Nine years after the Belgian government began to address Holocaust restitution, many survivors feel cheated. There is a restitution fund of $138 million, paid by the Belgian government, banks and insurance companies in 2002. The distribution of that money is running into snags, however, such as the pace of the government-appointed commission and its demands for documentation that many survivors cannot provide.
The Buysse Commission has spent four years going through more than 6,000 claims brought by Holocaust survivors and descendants of victims. The commission expects to complete its work by the end of 2007.
Nearly $25 million has been paid out, but survivors who are unable to prove what they owned during the war — either because records do not exist or because they were too young to know the full extent of their families holdings — do not receive full compensation.
Before the Nazis invaded Belgium in 1940, 65,000 Jews lived there; by the end of the war, 28,000 had been deported and killed.
Joseph Novak was born in Brussels in 1935. During the war, he was hidden in a nearby convent for more than two years. His mother was deported in 1942 and his father had died before the war.
Having rebuilt his life in Belgium, Novak, 71, now seeks compensation for his parents’ apartment and possessions. Since he was just five years old when he went into hiding, however, Novak lacks the evidence and the memory to satisfy the Buysse Commission.
The result is that he received $3,100 in restitution. The amount is based on his mother’s business and a deposit account his parents had created in his name, the only two elements of his family’s pre-war belongings for which records survive.
“I have behaved very well toward Belgium all my life, but have been denied everything I have ever asked for,” Novak told JTA.
Novak’s case and others like it have received sympathy from the Fondation du Judaisme de Belgique, an organization that originally lobbied the government to address restitution and is now looking into the best ways to use the remnants of the restitution fund to ensure Jewish continuity in Belgium.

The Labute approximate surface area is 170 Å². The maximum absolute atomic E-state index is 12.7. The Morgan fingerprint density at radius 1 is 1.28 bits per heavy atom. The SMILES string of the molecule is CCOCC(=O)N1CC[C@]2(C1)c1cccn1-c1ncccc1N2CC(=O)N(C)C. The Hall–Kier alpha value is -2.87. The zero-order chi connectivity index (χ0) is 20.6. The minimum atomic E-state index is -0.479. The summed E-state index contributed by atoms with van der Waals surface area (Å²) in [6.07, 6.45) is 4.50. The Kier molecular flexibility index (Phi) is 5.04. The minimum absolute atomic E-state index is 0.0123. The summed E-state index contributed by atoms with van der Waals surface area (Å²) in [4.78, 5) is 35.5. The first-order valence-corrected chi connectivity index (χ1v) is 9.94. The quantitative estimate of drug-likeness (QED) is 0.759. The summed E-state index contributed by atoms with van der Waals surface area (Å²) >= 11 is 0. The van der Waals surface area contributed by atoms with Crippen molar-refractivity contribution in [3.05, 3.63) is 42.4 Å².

“At the foundation, our first and most important duty is to the survivors,” said Philippe Markiewicz, a foundation board member and president of the Coordination Committee of Jewish Organizations in Belgium.
Markiewicz last year helped to set up Solidarity 3000, a framework by which survivors who lived in Belgium during the Nazi occupation can receive a minimal amount, regardless of documented evidence.
Solidarity 3000 is funded by interest earned from the restitution fund and enables any survivor who has received compensation of less than 3,000 euros, or some $3,800, to claim the difference from the foundation.
“Only when we have made sure that every survivor has received this amount will we look at putting restitution money into Jewish institutions,” Markiewicz said.
But that’s small comfort to a survivor like Novak, who says he can’t face the emotional upheaval of applying to another organization to bridge the gap from what he has already received.
“In the end, I just gave the 2,506 euros ($3,100) to my son as the inheritance from his grandmother,” he said. “It’s not that I’m short of money to support my family, but it’s what that small amount of money symbolizes — all that my parents lost.”
Other survivors feel equally cheated by Belgium’s restitution system. Betty Schaffel, born in Brussels in 1937 and hidden during the war, claimed compensation for a pre-war family business that included five valuable textile machines.
Schaffel was unable to prove pre-war ownership and received $1,900 from the Buysse Commission, despite contesting the decision in court.
“It’s an injustice that a lack of proof from so long ago can mean such small amounts being paid out,” she said.
Even those who originally fought to get restitution on the agenda feel disillusioned. Belgian politician Viviane Teitelbaum Hirsch, former president of the Belgian section of the World Jewish Restitution Organization, is disappointed that despite years of government-sponsored research and the large amount of money that was invested, survivors still aren’t being fully recompensed.
“I really regret that Holocaust survivors, even those who were too young to know what their families owned, are receiving so little in compensation,” she said.
The Archive of the Jewish Telegraphic Agency includes articles published from 1923 to 2008. Archive stories reflect the journalistic standards and practices of the time they were published.